1732. On 19 April 2002, the Special Rapporteur sent a joint urgent appeal with the Special Rapporteurs on violence against women, its causes and consequences, and on extrajudicial, summary or arbitrary executions on behalf of Mahnaz Allayveysi Ghasem, of Kurdish origin, who was said to face imminent and forcible repatriation to the Islamic Republic Iran, where she may be at risk of torture and other forms of ill-treatment or even honour killing. It is alleged that her family threatened her by phone with death for living in a non- marital status with a man in Finland. In November 2001, she reportedly filed an application for asylum. It is reported that this application has now been rejected and that there is no appeal available. A first attempt to deport her to Iran was made on 17 April 2002, but the captain of the air plane refused to take her on board because of her state of agitation. She was then taken to Karolinska Sjukhuset hospital where she had already been treated for an incurable brain tumour. Furthermore, they reportedly indicated that further examinations would be needed in three months time to decide whether chemotherapy may have an effect. She is said to be seriously depressed and to begin to lose contact with her environment because of her brain tumour.

1733. By letter dated 29 April 2002, the Government informed the Special Rapporteur that Mahmaz Allaveysi Ghasem applied for asylum under another name on 14 April 1998. In her application she claimed that she fled Iran when the authorities discovered that she and her husband were involved with the Kurdish Democratic Party of Iran (KDPI). As the Migration Board decided not to grant her permission to reside and the Aliens Appeal Board refused her appeal, she left from Finland, where she applied for a residence permit under a different name. In accordance with the Dublin Convention, she was returned to Sweden, she applied for a residence permit under a third name and acknowledged that the previous information she provided to the authorities was false. She reported that she had been ill-treated by her Iranian husband when they were living in Germany. She also stated that she could not return to Iran because she lacked work and a place to live and risked being stoned for adultery or being killed by her family. On 3 December 2001, the Migration Board decided not to grant her a residence permit based upon the consideration that the information she had provided was not reliable due to the fact that she had been given different information at different stages of the asylum investigation. In her appeal to the Aliens Appeals Board she stated that she was probably suffering from a brain tumor. However, the Board considered that her health condition was not a sufficient reason in accordance with law, to grant her a residence permit and noted that she should be able to have access to treatment for her condition in her home country. She further filed other three applications with the Board, which were turned down on 25 March 2002 and 17 April 2002 respectively. On and 23 April 2002, the Board decided to stay the enforcement of the decision on refusal of entry awaiting the outcome of its decision on a third application filed by the alleged victim. The Government also informed that there has been no application filed with the European Court of Human Rights which has been forwarded to the Government. The Government further indicated that the Special Rapporteur’s communication had been transmitted to all relevant authorities dealing with aliens’ rights. Finally it informed that persons with a well-founded fear of persecution because of gender or sexual orientation can be granted subsidiary protection.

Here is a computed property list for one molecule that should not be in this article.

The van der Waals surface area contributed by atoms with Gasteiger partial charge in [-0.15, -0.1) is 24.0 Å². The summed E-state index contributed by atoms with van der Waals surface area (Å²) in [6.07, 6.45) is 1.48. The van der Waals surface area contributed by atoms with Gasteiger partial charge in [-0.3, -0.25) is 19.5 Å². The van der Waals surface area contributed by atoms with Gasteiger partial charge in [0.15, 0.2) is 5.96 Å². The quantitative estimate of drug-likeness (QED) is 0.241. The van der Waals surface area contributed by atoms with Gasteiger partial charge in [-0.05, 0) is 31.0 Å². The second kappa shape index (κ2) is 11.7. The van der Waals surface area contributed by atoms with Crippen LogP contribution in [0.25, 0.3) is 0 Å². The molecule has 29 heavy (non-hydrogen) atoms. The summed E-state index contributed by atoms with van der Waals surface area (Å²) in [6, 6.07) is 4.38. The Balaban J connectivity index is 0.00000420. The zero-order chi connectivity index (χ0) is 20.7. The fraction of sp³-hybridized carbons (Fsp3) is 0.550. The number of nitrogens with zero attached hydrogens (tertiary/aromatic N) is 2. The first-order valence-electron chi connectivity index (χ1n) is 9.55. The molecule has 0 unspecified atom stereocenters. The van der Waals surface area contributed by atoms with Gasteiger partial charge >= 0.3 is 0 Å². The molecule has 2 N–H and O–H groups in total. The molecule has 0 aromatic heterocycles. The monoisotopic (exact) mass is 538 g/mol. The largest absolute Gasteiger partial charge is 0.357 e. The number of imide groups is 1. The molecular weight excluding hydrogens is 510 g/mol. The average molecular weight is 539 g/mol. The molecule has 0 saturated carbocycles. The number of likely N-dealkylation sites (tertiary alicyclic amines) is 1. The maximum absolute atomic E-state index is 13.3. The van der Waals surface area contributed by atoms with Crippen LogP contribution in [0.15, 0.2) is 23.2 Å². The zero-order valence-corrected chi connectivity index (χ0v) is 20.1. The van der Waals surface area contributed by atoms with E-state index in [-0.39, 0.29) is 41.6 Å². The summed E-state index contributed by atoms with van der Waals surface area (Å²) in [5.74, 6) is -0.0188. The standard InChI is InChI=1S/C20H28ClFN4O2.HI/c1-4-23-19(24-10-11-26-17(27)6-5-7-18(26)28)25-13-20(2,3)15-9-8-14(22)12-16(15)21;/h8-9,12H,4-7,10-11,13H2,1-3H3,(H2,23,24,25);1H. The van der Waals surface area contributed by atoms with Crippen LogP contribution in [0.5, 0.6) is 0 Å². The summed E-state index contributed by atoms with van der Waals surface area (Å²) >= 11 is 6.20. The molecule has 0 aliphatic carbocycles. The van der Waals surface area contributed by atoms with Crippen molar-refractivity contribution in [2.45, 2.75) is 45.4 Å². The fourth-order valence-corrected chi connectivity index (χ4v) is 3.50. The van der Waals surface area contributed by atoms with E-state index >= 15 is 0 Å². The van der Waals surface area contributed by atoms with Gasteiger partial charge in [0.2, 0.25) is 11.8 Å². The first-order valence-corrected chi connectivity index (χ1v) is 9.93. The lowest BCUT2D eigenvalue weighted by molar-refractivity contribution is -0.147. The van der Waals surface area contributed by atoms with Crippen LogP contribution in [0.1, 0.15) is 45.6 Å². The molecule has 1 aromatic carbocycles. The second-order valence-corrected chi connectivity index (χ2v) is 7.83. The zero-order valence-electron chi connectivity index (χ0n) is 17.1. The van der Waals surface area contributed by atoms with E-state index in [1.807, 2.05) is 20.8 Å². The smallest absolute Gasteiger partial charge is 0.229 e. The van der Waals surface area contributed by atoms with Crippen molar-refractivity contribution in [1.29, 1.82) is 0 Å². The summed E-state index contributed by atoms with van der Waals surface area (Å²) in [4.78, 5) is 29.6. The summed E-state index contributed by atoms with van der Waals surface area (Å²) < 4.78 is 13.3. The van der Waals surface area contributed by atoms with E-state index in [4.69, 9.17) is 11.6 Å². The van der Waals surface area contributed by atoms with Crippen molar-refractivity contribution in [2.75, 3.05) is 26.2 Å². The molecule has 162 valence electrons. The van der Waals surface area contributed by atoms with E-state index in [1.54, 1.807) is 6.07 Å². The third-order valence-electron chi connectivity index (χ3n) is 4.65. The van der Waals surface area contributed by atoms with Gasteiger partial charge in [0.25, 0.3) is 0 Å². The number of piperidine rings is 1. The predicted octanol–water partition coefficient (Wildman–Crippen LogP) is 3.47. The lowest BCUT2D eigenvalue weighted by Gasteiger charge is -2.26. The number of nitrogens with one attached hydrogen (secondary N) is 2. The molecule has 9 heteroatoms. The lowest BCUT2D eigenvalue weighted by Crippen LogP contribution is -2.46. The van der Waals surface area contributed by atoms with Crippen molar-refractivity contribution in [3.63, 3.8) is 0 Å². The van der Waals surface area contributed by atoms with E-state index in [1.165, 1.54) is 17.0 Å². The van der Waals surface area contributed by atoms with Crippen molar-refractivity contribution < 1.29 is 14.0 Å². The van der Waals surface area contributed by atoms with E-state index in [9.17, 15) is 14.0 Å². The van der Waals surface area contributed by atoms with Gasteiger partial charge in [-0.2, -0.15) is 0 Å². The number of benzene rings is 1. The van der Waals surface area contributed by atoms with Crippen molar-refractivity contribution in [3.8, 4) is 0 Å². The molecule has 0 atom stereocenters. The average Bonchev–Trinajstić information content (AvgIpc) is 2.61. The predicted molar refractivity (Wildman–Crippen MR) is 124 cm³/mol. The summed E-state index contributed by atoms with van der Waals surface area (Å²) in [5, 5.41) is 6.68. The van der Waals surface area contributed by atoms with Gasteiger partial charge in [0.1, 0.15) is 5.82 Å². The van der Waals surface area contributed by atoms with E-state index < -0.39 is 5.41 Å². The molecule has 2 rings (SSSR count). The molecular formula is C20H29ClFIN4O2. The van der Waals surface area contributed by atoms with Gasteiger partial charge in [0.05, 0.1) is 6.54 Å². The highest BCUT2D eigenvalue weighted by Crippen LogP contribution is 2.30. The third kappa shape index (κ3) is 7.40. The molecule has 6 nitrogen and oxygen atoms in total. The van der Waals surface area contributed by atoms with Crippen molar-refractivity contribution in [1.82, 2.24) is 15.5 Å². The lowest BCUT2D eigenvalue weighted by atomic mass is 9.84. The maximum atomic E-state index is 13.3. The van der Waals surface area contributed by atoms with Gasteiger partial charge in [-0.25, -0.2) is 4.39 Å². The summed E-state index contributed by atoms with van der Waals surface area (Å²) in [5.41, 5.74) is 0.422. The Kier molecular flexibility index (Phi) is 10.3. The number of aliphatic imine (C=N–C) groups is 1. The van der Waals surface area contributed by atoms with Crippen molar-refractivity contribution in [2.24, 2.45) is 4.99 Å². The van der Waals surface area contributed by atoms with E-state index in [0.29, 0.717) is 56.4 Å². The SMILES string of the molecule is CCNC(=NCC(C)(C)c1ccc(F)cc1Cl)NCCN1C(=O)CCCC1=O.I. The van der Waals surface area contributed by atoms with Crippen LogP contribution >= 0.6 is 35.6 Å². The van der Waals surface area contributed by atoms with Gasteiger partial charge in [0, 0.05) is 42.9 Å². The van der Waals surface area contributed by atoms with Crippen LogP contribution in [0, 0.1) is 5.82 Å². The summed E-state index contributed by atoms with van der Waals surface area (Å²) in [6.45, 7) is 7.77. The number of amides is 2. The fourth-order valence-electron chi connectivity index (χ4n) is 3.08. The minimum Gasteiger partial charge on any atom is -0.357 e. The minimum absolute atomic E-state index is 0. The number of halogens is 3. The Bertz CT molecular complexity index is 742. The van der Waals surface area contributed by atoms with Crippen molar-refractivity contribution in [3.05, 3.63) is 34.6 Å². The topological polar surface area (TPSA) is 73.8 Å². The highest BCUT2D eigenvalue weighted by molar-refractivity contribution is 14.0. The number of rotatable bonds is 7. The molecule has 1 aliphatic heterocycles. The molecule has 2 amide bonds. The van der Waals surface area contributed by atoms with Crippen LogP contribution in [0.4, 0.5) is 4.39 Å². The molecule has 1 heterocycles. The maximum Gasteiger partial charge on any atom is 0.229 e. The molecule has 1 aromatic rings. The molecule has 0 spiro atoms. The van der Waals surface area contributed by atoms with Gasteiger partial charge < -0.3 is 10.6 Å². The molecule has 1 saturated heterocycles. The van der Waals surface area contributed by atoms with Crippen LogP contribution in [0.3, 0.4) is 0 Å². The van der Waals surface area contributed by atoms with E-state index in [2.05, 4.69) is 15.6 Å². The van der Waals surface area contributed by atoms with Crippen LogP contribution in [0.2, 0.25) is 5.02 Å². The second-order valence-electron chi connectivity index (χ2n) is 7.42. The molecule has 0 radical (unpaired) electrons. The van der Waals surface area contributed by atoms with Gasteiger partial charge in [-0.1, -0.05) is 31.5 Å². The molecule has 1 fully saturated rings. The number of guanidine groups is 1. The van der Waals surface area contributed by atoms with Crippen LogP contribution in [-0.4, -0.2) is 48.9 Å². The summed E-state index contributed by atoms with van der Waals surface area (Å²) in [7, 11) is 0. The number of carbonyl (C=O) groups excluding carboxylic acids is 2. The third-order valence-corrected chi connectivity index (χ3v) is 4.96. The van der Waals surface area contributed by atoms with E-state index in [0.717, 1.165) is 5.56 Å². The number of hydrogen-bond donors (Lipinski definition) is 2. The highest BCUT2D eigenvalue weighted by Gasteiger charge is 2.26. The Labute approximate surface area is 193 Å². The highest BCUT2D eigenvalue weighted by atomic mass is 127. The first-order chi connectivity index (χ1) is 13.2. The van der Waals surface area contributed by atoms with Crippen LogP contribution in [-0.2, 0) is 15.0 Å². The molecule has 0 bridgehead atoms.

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Sudan Switzerland

small logo   This report has been published by Equipo Nizkor and Derechos Human Rights on August 2, 2005.